Two Chinese police officers are seen inside the Mainland Port Area of the terminus, where all Chinese laws apply.  Photo: Asia Times
Two Chinese police officers are seen inside the Mainland Port Area of the terminus, where all Chinese laws apply. Photo: Asia Times

The Communist Party of China Central Committee has published an outline of its plans to build a law-based society in the next five years.

The document sets out the guiding ideas, principles and goals for building a society based on the rule of law.

By 2025, the implementation of the eighth Five-Year Plan on raising public awareness of the law will be completed and the rule of law will be embraced by the people, according to the outline.

Social rules and regulations will be improved and notable progress will be made in integrating core socialist values into the rule of law and social governance.

It added that the legitimate rights and interests of citizens, legal persons and organisations will be effectively safeguarded, and the rule of law in social governance be strengthened by 2025. 

Forex reserves

China’s foreign exchange reserves grew 1.61% to US$3.18 trillion at the end of November from a month earlier as the country’s forex market continued to run steadily, according to the State Administration of Foreign Exchange (SAFE).

The Covid-19 pandemic, progress in vaccine development and expectations of the monetary and financial policies of major economies contributed to a lower US dollar index and stronger non-US dollar currencies, SAFE spokesperson Wang Chunying said.

Wang attributed the monthly rise in forex reserves to the combined effects of currency translation and changes in asset prices.

Market liquidity

China’s central bank injected liquidity into the banking system through open market operations on Tuesday.

The People’s Bank of China injected 60 billion yuan (US$9.2 billion) into the market through seven-day reverse repos at an interest rate of 2.2%, according to a statement on its website.

With 20 billion yuan of reverse repos maturing on the same day, this led to a net liquidity injection of 40 billion yuan.

Local infections

China’s National Health Commission said Tuesday that it received reports of 12 newly confirmed Covid-19 cases on the Chinese mainland Monday, two of which were locally transmitted in Sichuan Province.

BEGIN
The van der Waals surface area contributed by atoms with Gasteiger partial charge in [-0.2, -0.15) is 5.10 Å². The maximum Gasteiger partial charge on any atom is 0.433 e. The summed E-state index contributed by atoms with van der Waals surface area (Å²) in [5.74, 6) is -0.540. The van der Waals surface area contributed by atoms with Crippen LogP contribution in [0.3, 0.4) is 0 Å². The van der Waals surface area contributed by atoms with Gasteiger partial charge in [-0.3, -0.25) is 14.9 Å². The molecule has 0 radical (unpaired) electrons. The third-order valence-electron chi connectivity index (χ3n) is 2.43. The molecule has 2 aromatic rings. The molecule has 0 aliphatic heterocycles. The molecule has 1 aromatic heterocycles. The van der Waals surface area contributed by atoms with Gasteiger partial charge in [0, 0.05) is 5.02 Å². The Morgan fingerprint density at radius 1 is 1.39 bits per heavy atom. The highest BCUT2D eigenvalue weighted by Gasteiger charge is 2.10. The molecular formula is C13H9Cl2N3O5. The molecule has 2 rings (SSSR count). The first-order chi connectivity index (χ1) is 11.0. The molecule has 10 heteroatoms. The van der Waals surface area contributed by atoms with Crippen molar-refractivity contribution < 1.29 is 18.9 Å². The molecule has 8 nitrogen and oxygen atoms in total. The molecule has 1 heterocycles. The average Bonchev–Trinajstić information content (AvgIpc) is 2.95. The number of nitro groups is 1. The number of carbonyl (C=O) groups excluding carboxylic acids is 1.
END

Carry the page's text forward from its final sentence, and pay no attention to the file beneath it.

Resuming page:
Ten cases were imported from outside the mainland, the commission said in its daily report. One new suspected case arriving from outside the mainland was reported in Shanghai.

No new deaths related to the disease were reported.

Company news

JD Health International Inc, the health care branch of e-commerce giant, made a strong debut on the Hong Kong stock market Tuesday.

Shares of JD Health opened at HK$94.5 (US$12.19) Tuesday morning, 34% up from its offer price of HK$70.58. Its public offering had been oversubscribed over 420 times by local investors and over 30 times by global investors.

The company raised HK$26.46 billion by issuing 381.9 million shares through this initial public offering. According to the prospectus, about 40% of the funds raised will be used for business expansion in areas including retail pharmacy business and online health care services, about 30% for research and development and the rest for potential investments and acquisitions or strategic alliances, as well as working capital and general corporate purposes.

JD Health is the largest online health care platform by revenue in China in 2019, recording a total revenue of 10.8 billion yuan and with a market share of 29.8%, said the Frost & Sullivan Report.

Beijing municipal transport authorities have granted Chinese Internet giant Baidu permission to conduct driverless road tests on public streets in Beijing. Beijing issued a regulation on driverless road tests in November, with one of the clauses requiring vehicles to complete more than 30,000km of safe test driving on open roads before applying for road tests on public streets.

Baidu’s test vehicles have cleared all these requirements. The permission is expected to allow Baidu to gradually reduce human intervention in test vehicles and make them automatically cope with problems such as hardware and software failures.

The stories were compiled by Nadeem Xu and Shan Hui and first published at

Xu Yuenai is a Beijing-based columnist specializing in international relations.